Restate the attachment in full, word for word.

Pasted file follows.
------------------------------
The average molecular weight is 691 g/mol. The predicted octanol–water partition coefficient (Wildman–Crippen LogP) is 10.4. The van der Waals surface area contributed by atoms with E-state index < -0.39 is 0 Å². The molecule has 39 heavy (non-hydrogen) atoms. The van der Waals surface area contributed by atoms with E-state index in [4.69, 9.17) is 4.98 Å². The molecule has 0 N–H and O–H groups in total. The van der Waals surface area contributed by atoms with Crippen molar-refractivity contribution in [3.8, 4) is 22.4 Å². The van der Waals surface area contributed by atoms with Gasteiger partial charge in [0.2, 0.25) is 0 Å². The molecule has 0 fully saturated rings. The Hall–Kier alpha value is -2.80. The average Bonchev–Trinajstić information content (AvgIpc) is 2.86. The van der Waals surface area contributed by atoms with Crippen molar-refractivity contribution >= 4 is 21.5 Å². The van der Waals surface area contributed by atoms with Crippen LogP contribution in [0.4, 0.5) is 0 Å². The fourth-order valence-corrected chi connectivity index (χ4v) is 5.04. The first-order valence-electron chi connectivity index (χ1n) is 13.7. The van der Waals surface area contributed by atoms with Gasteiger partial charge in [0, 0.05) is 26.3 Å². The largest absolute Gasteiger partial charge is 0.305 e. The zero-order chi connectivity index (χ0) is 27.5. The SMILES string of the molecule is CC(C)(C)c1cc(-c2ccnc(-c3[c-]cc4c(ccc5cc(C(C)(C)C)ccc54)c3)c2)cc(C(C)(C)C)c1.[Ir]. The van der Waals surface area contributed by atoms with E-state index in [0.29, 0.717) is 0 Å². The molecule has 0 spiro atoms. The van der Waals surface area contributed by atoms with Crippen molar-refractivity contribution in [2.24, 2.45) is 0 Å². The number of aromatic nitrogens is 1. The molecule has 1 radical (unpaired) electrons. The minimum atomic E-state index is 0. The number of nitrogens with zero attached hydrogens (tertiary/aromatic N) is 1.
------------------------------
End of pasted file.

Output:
The average molecular weight is 691 g/mol. The predicted octanol–water partition coefficient (Wildman–Crippen LogP) is 10.4. The van der Waals surface area contributed by atoms with E-state index < -0.39 is 0 Å². The molecule has 39 heavy (non-hydrogen) atoms. The van der Waals surface area contributed by atoms with E-state index in [4.69, 9.17) is 4.98 Å². The molecule has 0 N–H and O–H groups in total. The van der Waals surface area contributed by atoms with Crippen molar-refractivity contribution in [3.8, 4) is 22.4 Å². The van der Waals surface area contributed by atoms with Gasteiger partial charge in [0.2, 0.25) is 0 Å². The molecule has 0 fully saturated rings. The Hall–Kier alpha value is -2.80. The average Bonchev–Trinajstić information content (AvgIpc) is 2.86. The van der Waals surface area contributed by atoms with Crippen molar-refractivity contribution >= 4 is 21.5 Å². The van der Waals surface area contributed by atoms with Crippen LogP contribution in [0.4, 0.5) is 0 Å². The fourth-order valence-corrected chi connectivity index (χ4v) is 5.04. The first-order valence-electron chi connectivity index (χ1n) is 13.7. The van der Waals surface area contributed by atoms with Gasteiger partial charge in [0, 0.05) is 26.3 Å². The largest absolute Gasteiger partial charge is 0.305 e. The zero-order chi connectivity index (χ0) is 27.5. The SMILES string of the molecule is CC(C)(C)c1cc(-c2ccnc(-c3[c-]cc4c(ccc5cc(C(C)(C)C)ccc54)c3)c2)cc(C(C)(C)C)c1.[Ir]. The van der Waals surface area contributed by atoms with E-state index in [0.29, 0.717) is 0 Å². The molecule has 0 spiro atoms. The van der Waals surface area contributed by atoms with Crippen molar-refractivity contribution in [2.24, 2.45) is 0 Å². The number of aromatic nitrogens is 1. The molecule has 1 radical (unpaired) electrons. The minimum atomic E-state index is 0. The number of nitrogens with zero attached hydrogens (tertiary/aromatic N) is 1.